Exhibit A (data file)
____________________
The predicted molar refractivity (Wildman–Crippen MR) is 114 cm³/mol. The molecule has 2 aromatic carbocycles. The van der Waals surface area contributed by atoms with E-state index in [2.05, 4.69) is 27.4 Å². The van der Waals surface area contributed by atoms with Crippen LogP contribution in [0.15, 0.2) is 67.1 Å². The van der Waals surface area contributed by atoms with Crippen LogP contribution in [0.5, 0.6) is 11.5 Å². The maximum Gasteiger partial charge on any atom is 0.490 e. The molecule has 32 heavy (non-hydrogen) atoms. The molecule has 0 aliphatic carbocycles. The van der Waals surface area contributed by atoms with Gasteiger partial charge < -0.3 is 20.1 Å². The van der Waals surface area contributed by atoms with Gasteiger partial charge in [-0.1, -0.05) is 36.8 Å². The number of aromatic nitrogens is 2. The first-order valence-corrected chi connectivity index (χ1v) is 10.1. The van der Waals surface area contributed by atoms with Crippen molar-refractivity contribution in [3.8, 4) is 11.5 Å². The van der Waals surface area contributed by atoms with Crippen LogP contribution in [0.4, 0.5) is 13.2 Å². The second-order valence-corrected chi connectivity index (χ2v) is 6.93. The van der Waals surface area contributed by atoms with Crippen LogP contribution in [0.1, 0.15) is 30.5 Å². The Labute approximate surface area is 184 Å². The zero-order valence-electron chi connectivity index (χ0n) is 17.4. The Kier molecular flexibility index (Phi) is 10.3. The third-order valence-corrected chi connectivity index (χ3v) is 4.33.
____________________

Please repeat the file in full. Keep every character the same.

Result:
The predicted molar refractivity (Wildman–Crippen MR) is 114 cm³/mol. The molecule has 2 aromatic carbocycles. The van der Waals surface area contributed by atoms with E-state index in [2.05, 4.69) is 27.4 Å². The van der Waals surface area contributed by atoms with Crippen LogP contribution in [0.15, 0.2) is 67.1 Å². The van der Waals surface area contributed by atoms with Crippen LogP contribution in [0.5, 0.6) is 11.5 Å². The maximum Gasteiger partial charge on any atom is 0.490 e. The molecule has 32 heavy (non-hydrogen) atoms. The molecule has 0 aliphatic carbocycles. The van der Waals surface area contributed by atoms with Gasteiger partial charge < -0.3 is 20.1 Å². The van der Waals surface area contributed by atoms with Gasteiger partial charge in [-0.1, -0.05) is 36.8 Å². The number of aromatic nitrogens is 2. The first-order valence-corrected chi connectivity index (χ1v) is 10.1. The van der Waals surface area contributed by atoms with Crippen molar-refractivity contribution in [3.8, 4) is 11.5 Å². The van der Waals surface area contributed by atoms with Crippen LogP contribution in [0.4, 0.5) is 13.2 Å². The second-order valence-corrected chi connectivity index (χ2v) is 6.93. The van der Waals surface area contributed by atoms with Crippen LogP contribution in [0.1, 0.15) is 30.5 Å². The Labute approximate surface area is 184 Å². The zero-order valence-electron chi connectivity index (χ0n) is 17.4. The Kier molecular flexibility index (Phi) is 10.3. The third-order valence-corrected chi connectivity index (χ3v) is 4.33.